Killed him. Thus the Lord often punishes his servants here, that he may spare them hereafter. For the generality of divines[theologians] are of opinion, that the sin of this prophet, considered with all its circumstances, was not mortal. (Challoner) --- He had received a positive order, and ought to have tried spirits, whether they were from God, 1 John iv. 1., and Galatians vi. 18. Every prophecy which contradicts the word of God, comes from an evil principle. (Calmet) --- The prophet might suppose, however, that some cause had intervened, which authorized him to eat with this his brother, (ver. 30.) whom he probably revered as a true prophet. Many of God's commands are conditional. (Haydock) --- Serenus observes, that God often inflicts death for the smallest faults. (Cassian vii. 26.) (St. Gregory, Dial. iv. 24.) --- St. Augustine (cura, c. 7.) doubts not of the prophet's salvation. --- Body, without even hurting the ass, ver. 28. (Haydock) --- God protected the relics of his servant, by stationing the lion for a guard. (Procopius) (Menochius) --- How impenetrable are the counsels of God! He suffers Jeroboam, and the prophet who had seduced his servant, to live; while he punishes the latter for a fault which he had committed undesignedly. But he thus purified him from guilt, (Calmet) while he reserved Jeroboam for more lasting torments in another world. (Haydock) --- Nothing could prove more forcibly the existence of future rewards and punishments. (Calmet) --- Not only the deceiver, but he also who is deceived, so as to transgress God's orders, must be punished. (Worthington)

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Haydock, George Leo. "Commentary on 1 Kings 13:24". "George Haydock's Catholic Bible Commentary". https://www.studylight.org/commentaries/hcc/1-kings-13.html. 1859.

E.W. Bullinger's Companion Bible Notes

a lion. For lions in Palestine see Judges 14:5. 1 Samuel 17:34. 2 Samuel 23:20. 2 Samuel 20:36.

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Bullinger, Ethelbert William. "Commentary on 1 Kings 13:24". "E.W. Bullinger's Companion bible Notes". https://www.studylight.org/commentaries/bul/1-kings-13.html. 1909-1922.

Commentary Critical and Explanatory on the Whole Bible - Unabridged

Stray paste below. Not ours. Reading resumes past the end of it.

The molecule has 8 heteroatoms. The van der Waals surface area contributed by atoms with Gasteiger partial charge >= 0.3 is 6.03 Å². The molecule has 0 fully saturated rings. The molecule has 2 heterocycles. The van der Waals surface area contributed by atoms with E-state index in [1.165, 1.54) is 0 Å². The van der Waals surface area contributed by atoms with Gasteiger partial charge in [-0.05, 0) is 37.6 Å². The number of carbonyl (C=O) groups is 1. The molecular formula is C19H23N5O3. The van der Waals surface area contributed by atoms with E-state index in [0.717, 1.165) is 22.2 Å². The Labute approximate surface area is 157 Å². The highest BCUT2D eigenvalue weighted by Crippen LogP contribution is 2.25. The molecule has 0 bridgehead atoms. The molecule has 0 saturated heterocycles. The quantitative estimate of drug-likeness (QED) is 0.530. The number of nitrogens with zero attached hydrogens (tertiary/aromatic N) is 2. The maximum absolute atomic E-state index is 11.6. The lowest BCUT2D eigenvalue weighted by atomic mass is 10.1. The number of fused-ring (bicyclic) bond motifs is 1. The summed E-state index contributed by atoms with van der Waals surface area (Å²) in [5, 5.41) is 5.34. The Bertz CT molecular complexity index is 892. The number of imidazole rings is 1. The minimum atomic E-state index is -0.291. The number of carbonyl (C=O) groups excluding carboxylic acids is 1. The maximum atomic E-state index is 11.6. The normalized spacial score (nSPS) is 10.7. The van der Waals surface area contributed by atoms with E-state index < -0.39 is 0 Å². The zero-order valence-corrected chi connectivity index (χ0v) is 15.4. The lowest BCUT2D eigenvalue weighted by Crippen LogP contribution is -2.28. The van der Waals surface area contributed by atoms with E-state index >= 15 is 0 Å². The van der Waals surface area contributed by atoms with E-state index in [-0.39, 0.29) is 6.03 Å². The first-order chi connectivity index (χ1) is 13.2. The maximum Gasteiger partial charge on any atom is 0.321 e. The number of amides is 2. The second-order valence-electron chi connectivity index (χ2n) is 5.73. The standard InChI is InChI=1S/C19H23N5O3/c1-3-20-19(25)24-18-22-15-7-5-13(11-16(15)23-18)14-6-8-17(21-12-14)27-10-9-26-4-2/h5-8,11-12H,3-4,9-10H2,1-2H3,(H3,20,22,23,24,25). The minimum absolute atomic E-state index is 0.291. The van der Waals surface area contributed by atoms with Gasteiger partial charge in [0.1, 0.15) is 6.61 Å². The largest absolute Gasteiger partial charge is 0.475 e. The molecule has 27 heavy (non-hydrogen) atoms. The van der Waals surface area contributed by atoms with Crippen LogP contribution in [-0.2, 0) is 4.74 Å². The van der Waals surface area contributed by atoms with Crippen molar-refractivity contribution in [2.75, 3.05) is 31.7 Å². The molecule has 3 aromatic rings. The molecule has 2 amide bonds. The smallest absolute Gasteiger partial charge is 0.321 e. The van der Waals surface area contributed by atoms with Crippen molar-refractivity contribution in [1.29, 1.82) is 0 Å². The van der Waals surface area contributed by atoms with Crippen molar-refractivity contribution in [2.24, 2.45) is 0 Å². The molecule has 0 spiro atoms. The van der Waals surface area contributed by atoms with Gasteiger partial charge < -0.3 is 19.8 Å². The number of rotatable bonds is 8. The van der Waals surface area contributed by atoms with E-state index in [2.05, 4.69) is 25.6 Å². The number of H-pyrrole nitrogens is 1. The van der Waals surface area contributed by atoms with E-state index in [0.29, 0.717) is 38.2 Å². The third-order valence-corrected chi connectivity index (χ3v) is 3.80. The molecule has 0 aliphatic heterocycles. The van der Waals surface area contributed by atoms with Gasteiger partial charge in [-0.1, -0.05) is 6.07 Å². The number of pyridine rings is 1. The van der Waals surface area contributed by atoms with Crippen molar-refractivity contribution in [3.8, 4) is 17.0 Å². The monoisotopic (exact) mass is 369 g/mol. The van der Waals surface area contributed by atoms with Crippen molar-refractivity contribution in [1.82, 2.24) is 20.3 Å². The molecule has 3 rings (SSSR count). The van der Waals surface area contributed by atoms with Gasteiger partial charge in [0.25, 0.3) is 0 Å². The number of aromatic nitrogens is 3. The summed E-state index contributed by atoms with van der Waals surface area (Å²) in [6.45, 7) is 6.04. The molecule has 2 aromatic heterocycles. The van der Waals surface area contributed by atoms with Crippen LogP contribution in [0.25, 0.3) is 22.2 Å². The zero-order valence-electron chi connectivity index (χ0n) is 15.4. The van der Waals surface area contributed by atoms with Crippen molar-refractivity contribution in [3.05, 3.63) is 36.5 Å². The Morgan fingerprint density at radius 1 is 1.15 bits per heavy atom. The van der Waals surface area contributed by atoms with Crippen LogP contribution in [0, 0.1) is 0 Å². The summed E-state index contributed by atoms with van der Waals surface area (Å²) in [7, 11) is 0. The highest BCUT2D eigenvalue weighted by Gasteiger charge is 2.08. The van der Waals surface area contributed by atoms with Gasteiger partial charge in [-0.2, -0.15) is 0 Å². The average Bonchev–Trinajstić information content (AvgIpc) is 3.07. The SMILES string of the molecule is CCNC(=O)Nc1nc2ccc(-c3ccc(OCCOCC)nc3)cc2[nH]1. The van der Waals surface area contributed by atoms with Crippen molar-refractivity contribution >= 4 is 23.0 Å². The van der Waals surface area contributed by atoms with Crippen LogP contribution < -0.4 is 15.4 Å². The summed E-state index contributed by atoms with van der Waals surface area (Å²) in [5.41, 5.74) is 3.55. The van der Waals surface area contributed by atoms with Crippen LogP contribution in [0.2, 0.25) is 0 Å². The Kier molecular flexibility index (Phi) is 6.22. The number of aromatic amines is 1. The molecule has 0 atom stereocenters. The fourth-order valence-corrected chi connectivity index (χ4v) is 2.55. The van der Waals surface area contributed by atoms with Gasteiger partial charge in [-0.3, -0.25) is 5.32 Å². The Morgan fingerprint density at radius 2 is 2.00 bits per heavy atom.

And when he was gone, a lion met him by the way, and slew him: and his carcase was cast in the way, and the ass stood by it, the lion also stood by the carcase. A lion met him by the way, and slew him. There was a wood near Beth-el infested with lions (2 Kings 2:24). This sad catastrophe was a severe but necessary judgment of God, to attest the truth of the message with which the prophet had been charged. The whole circumstances of this tragic occurrence-the undevoured carcass, the untouched donkey, the passengers unmolested by the lion though standing there-were calculated to produce an irresistible impression that the hand of God was in it.

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Jamieson, Robert, D.D.; Fausset, A. R.; Brown, David. "Commentary on 1 Kings 13:24". "Commentary Critical and Explanatory on the Whole Bible - Unabridged". https://www.studylight.org/commentaries/jfu/1-kings-13.html. 1871-8.

Ellicott's Commentary for English Readers

(24) A lion.—The lion is noticed in the Old Testament not unfrequently, especially in Southern Palestine: at Timnath (Judges 14:5); near Bethlehem (1 Samuel 17:34); at Kabzeel, in Judah (2 Samuel 23:20); near Aphek (1 Kings 20:36); in the thickets and forests of the Jordan valley (Jeremiah 4:7; Jeremiah 5:6), &c. The lion of Palestine is probably of the variety still constantly found in the neighbourhood of Babylon; and the prevalence of lions is shown by the occurrence of such names as Lebaoth, or Bethlebaoth, “the house of lions” (see Joshua 15:32), and by the many names for the lion used in Scripture, as, for example, in Job 4:10-11. Now that the forests have disappeared from Palestine the lions have disappeared with them.

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Ellicott, Charles John. "Commentary on 1 Kings 13:24". "Ellicott's Commentary for English Readers". https://www.studylight.org/commentaries/ebc/1-kings-13.html. 1905.

Treasury of Scripture Knowledge

And when he was gone, a lion met him by the way, and slew him: and his carcase was cast in the way, and the ass stood by it, the lion also stood by the carcase.
a lion
20:36; 2 Kings 2:24; Proverbs 22:13; 26:13; Amos 5:19; 1 Corinthians 11:31,32; 1 Peter 4:17,18
Reciprocal: Genesis 37:20 - Some;  Genesis 37:33 - evil beast;  Exodus 4:24 - sought;  Numbers 22:33 - surely;  1 Kings 12:31 - an house;  2 Kings 17:25 - the Lord sent;  Proverbs 11:31 - GeneralIsaiah 38:13 - as a lion

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Torrey, R. A. "Commentary on 1 Kings 13:24". "The Treasury of Scripture Knowledge". https://www.studylight.org/commentaries/tsk/1-kings-13.html.